We at Newark Copper Cylinder deal with a wide variety of people such as plumbers, building contractors, housing organisations, architects, system designers and engineers. We endeavour to make our website as information rich and technical as possible as to cater to these specific needs however we understand that to the everyday homeowner this information can be overwhelming, therefore we have created this guide to assist you in finding your unique requirements.
Step 1 – Height and Width Restrictions
To find the optimal size cylinder, we first need to determine the space available. The volume of water available is determined from a unit’s height and diameter however due to recent legislation changes, all units must be sold insulated as to reduce the amount of heat lost from an at temperature tank. As more insulation is required for a larger volume of water, this can cause the overall dimensions of the tank to increase exponentially.
When adjusting for insulation, remember that the insulation applied will double as it is applied on all sides of the cylinder as explained by the image
Step 2 – Cylinder Requirements
If a cylinder is on direct it is usually heated by immersion heaters however
If your heating system uses a gas boiler, then the cylinder will be indirect as it will have to have an internal coil to keep the
potable water and the water through the boiler separate.
If there is not sufficient space to store a feed and expansion tank in the loft, then a combination tank can alleviate this
issue by offering a built-in expansion tank onto the unit.
A Thermalstore unit is designed to store water at a higher temperature than normal,
A vented cylinder is open to the air and therefo
An unvented cylinder is made from a thicker material or from stainless steel allowing it to withstand higher pressures therefore being able to utilise the mains water pressure. This allows for high pressure water for power showers etc. As unvented cylinders operate at higher pressures, it is important that the unit is installed and commissioned by someone with the appripriate qualifications to do so.
For vented cylinders, we would recommend copper due to it’s resistance to corrosion and flexibility however as copper is a weaker material than stainless steel then thicker copper must be used resulting in higher costs, therefore we would recommend stainless steel for unvented cylinders.
Step 3 – Extra Requirements
If the cylinder will be used in conjunction with an uncontrolled heat source such as a wood burner, pellet burner, boat engine etc. then the cylinder will need an additional ½” Female connection for a Temperature Relief Valve.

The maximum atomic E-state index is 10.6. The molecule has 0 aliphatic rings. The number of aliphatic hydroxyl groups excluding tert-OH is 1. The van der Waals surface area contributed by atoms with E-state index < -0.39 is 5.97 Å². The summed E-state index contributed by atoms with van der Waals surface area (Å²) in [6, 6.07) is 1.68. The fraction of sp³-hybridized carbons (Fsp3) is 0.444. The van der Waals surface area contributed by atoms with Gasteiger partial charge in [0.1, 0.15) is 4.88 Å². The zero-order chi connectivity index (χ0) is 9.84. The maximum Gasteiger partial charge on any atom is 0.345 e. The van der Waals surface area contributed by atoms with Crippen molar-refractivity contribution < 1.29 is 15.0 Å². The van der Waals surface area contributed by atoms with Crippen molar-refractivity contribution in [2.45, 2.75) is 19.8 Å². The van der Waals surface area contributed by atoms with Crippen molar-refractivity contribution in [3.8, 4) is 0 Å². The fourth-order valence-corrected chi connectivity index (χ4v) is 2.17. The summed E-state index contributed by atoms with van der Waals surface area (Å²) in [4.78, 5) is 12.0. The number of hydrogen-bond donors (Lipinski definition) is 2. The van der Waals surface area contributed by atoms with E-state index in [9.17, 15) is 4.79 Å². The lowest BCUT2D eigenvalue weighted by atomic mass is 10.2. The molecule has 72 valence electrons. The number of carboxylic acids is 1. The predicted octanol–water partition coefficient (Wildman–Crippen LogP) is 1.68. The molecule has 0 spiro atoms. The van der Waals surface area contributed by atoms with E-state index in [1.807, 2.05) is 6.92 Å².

If your system utilises solar panels or a heat pump, these can be used to heat the cylinder on a separate coil made from finned copper tube for a higher surface area. It is important that the water from these sources and the water inside the tank is kept separate as these sources may require system additives which can contaminate the potable water.
If you have the space available, it may be wise to opt for thicker insulation; thicker insulation will result in a lower heat loss and therefore less energy will be wasted resulting in lower energy bills long-term.
Step 4 – Measurement
If you are wishing to replace an old cylinder, we can make a 1:1 replica of the unit however we will need as much information as possible.
Cylinder Size –
If the cylinder is insulated, it can be quite difficult to determine what the size of the unit is under the insulation. The easiest method is to insert a sharp object such as a screwdriver or a knife into the foam and measure its depth, then measure the overall diameter of the unit. Multiply the foam depth by 2 and negate that from the overall diameter, this will leave you with the physical size of the tank.
When measuring the fittings, the easiest method is to measure all fittings from the ground to the fitting centre. Fittings are usually placed within one third of the unit for easy access however this is not always the case, when describing the fitting positions, they are best described using a clock face position such as the coil being at 3 o’clock and the cold feed being at 9 o’clock.
Depending on the space available, it may be necessary for the cylinder to be positioned in a horizontal orientation; this can be specially designed to have a dome on either end and the unit to be sat on a pair of cradles.
Although we manufacture all our units by hand and we try to be as flexible as possible, there are limits to what we can achieve; the tallest unit we can make is around 2300mm and the largest diameter we can do is around 1050mm as this is the maximum size we can fit in the insulation spray booth.
As the tops and bottoms of the unit are domed they have to be spun from sheet metal and there are only certain sizes available with the smallest being 150mm.
Northern Road Industrial Estate
Tel: 01636 678 437
Fax: 01636 678 964
Copyright Newark Copper Cylinder Ltd. 1977-2013 All Rights Reserved